Packaged Black: Derrick Adams and Barbara Earl Thomas

Through May 1 | Henry Art Gallery

Packaged Black at the Henry Art Gallery brings together the work of artists Derrick Adams (b. 1970, Baltimore, MD) and Barbara Earl Thomas (b. 1948, Seattle, WA) in a collaborative, multi-media installation developed from their shared dialogue about representation, Black identity, and practices of cultural resistance. This exhibition is a synthesis of a multi-year, intergenerational, and cross-country exchange between New York-based Adams and Seattle-based Thomas that began after the two artists exhibited work alongside each other in a group show at the Savannah College of Art and Design in 2017.

Free for UW faculty, staff, & students | More Info

2022 History Lecture Series: Capitalism in Action: Culture, Power, History

Ongoing | Online via Zoom

The History Lecture Series returns in January 2022 with three presentations by UW history faculty on global capitalism. Speakers will cover everything from financial crises to tea to the Jaffa orange. This year, each talk will be broadcast online for viewers all over the world and will be followed by a live Q&A hosted by Professor Charity Urbanski

Upcoming events in the series:

  • International Capitalist Crises, from the Late Middle Ages to the 21st Century: January 19, 6:00 – 7:00 PM
  • Commodities and Capitalism: A Tale of Tea in China and India: January 26, 6:00 – 7:00 PM

Register & more info

Katz Distinguished Lecture in the Humanities: Performance and the Afterlives of Injustice in South Africa

January 19, 7:00 PM | Kane Hall

Unresolved pasts tend to return. In the aftermath of state-perpetrated injustice, a façade of peace can suddenly give way. In such circumstances, the voices and visions of artists can help us see what otherwise evades perception. Focusing on contemporary performance in post-apartheid South Africa, this lecture will explore how unresolved racialized histories of state-perpetrated violence create conditions of possibility and impossibility for performance artists, choreographers, and theater makers. Catherine Cole, Divisional Dean of the Arts and Professor of Dance and English, will be presenting from her recent book, Performance and the Afterlives of Injustice, which brings the most social of art forms—live performance—together with questions about how societies change in the wake of state perpetrated atrocities.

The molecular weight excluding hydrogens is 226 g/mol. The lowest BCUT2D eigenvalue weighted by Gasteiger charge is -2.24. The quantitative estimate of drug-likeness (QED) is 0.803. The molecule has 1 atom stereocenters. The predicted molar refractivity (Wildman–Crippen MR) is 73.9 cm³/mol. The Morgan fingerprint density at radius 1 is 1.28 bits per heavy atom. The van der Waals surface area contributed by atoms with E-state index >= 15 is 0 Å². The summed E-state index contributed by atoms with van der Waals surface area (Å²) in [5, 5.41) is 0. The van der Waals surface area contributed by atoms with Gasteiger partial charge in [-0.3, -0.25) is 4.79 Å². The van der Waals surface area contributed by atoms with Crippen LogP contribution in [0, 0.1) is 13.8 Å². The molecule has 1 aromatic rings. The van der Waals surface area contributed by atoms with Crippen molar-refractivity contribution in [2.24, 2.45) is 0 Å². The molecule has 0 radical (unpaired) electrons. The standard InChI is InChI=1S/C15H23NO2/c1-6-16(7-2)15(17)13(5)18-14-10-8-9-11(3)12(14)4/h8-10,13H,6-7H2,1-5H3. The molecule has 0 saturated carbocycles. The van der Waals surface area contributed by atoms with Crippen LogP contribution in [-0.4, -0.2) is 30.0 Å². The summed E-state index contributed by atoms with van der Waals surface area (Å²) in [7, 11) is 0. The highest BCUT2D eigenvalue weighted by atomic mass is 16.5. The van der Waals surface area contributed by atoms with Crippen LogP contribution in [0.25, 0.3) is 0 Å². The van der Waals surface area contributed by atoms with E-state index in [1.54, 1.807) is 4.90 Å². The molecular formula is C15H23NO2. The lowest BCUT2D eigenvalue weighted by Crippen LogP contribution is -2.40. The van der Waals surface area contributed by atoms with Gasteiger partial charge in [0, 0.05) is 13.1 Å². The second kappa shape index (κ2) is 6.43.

Imani Winds & Catalyst Quartet: (im)migration: music of change

January 26, 7:30 PM | Meany Hall

Grammy-nominated Imani Winds joins Catalyst Quartet to present a bold combination of chamber music for winds and strings with (im)migration: music of change at Meany Hall. Known for their dynamic performances and innovative repertoire, Imani Winds leads a revolution of the wind quintet while Catalyst Quartet features alumni from the internationally acclaimed Sphinx Organization. Performing individually and together, their program highlights the experiences of migration, built around Sergeant McCauley, a newly commissioned piece from violinist and composer Jessie Montgomery.

Looking for more?

Check out UWAA’s Stronger Together web page for more digital engagement opportunities.